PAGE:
'Orange you glad'? Citrushelf down and consider the navel-gazing I did at our very own city wrap that's appealing and not yet a-peeling:
And a Kingston Transit NOVA bus 1689 pausing proximal to the platform:
Getting a 'D' for E-series Edmunston or EdmunDston:
No longer available - we will no longer have a monopoly on what game pieces we use. The thimble, boot and wheelbarrow have been replaced by updated rubber ducky, penguin and dinosaur. Updated dinosaur??
And a view no longer available. Bright morning sun and dome haze cannot obscure the fact that this photo, taken from the eastbound Corridor Canadian Park car by my Dad in 1983 shows a shimmering stainless steel consist spread ahead as the train crosses County Road 6 near Amherst View, Ontario.
It's photos such as these that I was proud to include in my upcoming Trackside with VIA: Research and Recollections. My Dad's trip accounts, early-80's Corridor Canadian consists and photos get a well-deserved airing. Sharing this material is a fine legacy for data that I hadn't even known existed. I'm really looking forward to making it available to a new generation of VIAphiles, and leading off my book with this fitting tribute:

Friday, March 10, 2017

Mud Season at Morningstar/Trenton, February 2017

While part of the family was skiing at nearby Batawa ski hill, I picked a grey, foggy, slightly damp day to try out Trenton, ON. Specifically, the remnant of the former CN Marmora Subdivision which once ran north from Trenton Jct to Marmora, and south from Trenton Jct to Picton. Located near CN's Kingston Sub and CP's Belleville Sub, this is a neat little spot located just north of Telephone Road (top photo).
Parrish & Heimbecker (P&H) recently took over the former Trenton Grain Elevator, formerly Thrasher Feed Ltd. Located at Mi 32.20 of the former Trenton Spur, before that CN's Marmora Sub, track TB76 was a 1300' (now marked as 1140') spur that served the elevator then veered off to serve Tri-County Agro Mart. The Trenton Spur continued north to serve Trent Valley Paper Board, five miles north. The track to the mill was removed in 1988. The spur now ends before reaching Highway 401. There is still a run-around track just north of the ag facilities, just visible to left. It's designated CN track TB75, 1900 feet long:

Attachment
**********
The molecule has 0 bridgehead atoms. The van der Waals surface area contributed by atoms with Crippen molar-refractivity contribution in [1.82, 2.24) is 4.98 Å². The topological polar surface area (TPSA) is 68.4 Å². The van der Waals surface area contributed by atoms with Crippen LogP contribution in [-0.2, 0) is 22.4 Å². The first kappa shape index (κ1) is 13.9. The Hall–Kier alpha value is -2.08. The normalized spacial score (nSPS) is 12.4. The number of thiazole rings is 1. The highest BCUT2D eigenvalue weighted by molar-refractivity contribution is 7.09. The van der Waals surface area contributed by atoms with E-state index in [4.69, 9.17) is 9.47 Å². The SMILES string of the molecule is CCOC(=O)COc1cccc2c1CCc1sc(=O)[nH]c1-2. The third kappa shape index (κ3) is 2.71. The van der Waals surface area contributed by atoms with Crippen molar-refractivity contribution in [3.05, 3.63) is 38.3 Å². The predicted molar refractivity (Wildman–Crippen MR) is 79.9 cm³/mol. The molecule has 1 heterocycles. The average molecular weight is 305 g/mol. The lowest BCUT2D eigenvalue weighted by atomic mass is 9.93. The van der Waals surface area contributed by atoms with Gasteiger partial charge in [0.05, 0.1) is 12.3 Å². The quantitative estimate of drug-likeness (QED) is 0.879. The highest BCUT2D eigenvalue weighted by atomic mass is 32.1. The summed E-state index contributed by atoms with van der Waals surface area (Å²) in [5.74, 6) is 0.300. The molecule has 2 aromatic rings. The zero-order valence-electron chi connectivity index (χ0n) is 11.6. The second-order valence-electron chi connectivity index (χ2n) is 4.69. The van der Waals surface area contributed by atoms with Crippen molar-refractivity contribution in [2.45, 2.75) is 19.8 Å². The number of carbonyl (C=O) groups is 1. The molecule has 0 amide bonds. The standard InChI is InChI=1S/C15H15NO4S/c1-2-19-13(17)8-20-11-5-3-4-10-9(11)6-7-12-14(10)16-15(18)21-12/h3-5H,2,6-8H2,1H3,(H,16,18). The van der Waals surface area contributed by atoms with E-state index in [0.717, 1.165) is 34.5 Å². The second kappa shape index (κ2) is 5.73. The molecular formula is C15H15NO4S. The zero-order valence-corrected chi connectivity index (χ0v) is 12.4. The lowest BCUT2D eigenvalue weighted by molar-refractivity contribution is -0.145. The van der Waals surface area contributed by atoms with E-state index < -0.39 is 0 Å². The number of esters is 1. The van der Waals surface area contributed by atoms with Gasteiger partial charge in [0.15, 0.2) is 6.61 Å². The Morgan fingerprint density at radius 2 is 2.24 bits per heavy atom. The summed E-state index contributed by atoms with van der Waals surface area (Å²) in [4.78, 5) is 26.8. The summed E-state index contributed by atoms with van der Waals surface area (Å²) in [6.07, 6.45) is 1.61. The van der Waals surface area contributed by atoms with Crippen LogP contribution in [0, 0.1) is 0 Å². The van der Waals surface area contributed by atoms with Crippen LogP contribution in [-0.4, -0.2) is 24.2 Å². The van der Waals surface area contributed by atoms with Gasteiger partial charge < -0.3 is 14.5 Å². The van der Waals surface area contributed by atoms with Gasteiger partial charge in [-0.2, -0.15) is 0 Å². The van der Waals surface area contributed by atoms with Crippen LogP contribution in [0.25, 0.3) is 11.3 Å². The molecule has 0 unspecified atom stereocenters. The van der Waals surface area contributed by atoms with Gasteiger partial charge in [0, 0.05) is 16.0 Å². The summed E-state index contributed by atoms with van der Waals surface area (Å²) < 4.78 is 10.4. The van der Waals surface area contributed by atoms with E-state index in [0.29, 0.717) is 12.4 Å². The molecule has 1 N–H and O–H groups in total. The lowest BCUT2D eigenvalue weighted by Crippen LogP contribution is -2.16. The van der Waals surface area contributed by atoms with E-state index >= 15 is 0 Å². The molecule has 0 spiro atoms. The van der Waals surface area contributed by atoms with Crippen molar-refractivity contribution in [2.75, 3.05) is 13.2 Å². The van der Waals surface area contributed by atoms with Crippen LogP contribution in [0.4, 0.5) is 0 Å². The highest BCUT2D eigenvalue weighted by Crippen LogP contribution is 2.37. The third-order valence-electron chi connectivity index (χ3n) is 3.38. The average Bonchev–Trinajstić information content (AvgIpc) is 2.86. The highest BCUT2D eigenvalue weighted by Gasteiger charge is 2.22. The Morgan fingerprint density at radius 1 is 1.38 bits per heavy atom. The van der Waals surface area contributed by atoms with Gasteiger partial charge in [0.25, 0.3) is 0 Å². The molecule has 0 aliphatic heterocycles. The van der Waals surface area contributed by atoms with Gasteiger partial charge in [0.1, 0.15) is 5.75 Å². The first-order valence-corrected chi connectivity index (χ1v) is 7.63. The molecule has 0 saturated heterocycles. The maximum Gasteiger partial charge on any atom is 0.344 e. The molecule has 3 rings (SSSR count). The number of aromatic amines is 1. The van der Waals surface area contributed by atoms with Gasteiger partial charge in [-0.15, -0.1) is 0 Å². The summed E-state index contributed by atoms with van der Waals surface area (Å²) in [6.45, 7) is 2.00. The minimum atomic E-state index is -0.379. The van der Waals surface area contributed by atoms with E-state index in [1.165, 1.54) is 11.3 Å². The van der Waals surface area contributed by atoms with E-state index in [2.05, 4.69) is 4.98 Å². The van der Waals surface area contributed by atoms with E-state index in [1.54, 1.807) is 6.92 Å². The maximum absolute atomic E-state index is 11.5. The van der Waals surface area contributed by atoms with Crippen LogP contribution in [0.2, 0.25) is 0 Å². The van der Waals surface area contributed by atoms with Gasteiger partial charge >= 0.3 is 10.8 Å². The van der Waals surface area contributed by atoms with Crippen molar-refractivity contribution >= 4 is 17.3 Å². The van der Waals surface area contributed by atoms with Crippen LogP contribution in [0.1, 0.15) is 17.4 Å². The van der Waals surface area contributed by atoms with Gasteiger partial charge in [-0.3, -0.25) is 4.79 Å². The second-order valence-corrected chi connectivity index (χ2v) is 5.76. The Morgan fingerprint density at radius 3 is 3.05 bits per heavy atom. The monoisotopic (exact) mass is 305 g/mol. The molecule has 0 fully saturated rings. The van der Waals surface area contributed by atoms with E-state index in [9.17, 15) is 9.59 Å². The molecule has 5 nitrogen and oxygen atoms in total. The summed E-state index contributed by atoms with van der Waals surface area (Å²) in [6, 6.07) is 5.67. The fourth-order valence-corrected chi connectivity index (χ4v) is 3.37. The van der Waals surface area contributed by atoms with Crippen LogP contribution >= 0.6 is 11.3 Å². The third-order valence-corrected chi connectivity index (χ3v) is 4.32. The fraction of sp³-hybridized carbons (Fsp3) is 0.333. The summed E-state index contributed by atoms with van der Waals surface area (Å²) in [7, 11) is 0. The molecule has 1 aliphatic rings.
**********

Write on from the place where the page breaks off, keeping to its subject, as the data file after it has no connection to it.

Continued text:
P&H covered hopper PHLX 101 was spotted at the elevator. Having profiled these uniquely-painted P&H cars, I was happy to find one doing its job.
Looking south along Telephone Road, CN's section building (used to be Insulbrick) (2014 photo from aboard VIA Rail) and the track beneath the Kingston Sub at Mi. 232.9 are visible. Marmora ore trains used to run here, to be unloaded at Picton Harbour. (Lake Ontario Cement at Picton was the last customer before the trackage was removed in 1995-96.) Now, CN No 518 must traverse the 1455-foot downhill connecting track KP50 to serve the feed mill. The tail of this track is about 800 feet south of the Trenton Spur switch.
Across Telephone Road and up a short driveway if the Trenton Junction VIA stop. Connecting track KP50 is just visible, heading downhill at left. A westbound auto-rack train, likely CN No 371 scooted through, but CN freights made themselves scarce for the remainder of the day. CP's freight haul amounted to...one hi-rail truck! I entitled this post 'mud season' because Mike Confalone, among others, choose to model this uniquely eastern North America season, when snow, mud, cloud and fog all intersect. Just like this day...
Like Kingston, Oshawa, Dorval et al, VIA has added a peaked roof and tower to the diminutive drop-off:
Out at Morningstar Road, it was an all-VIA show through the fog. Rather than posting individual Youtube video links to match these video captures (below), just click on my Youtube page to see four short but dramatic videos!
 At 1112, VIA No 51 Eng 6407:
 At 1245, VIA No 63 Eng 6401:
At 1315, an eastbound - VIA No 64 Eng 6451:
 At 1333, VIA No 45 Eng 6427:
 At 1402, sun and VIA No 42 double-ended consist with 910/911:
One parting P&H shot: in the sun, the view north from Telephone Road, with Highway 401 just visible in the distance:
CANADA 150! VIA's wrapped cars and units continue to proliferate. Read Steve Boyko's interesting review of reactions to this colourful scheme. I caught three units in one day, without even trying. VIA No 655 Eng 916 at 0645:
Grocery cart view! VIA No 47 Eng 905 at 1439:
Parking lot view! Video capture of VIA No 644 Eng 904 at 1530:
Speaking of being trackside with VIA, I'd like to share the draft cover for my upcoming book, Trackside with VIA: Research and Recollections. This book includes a few fingerprints - a team of contributors including my brother, whose photos take the top two positions on the front cover! And there he is, standing beside your humble blogger as he begins a VIA journey aboard an RDC-1 (centre photo on back cover). Watch for an April release.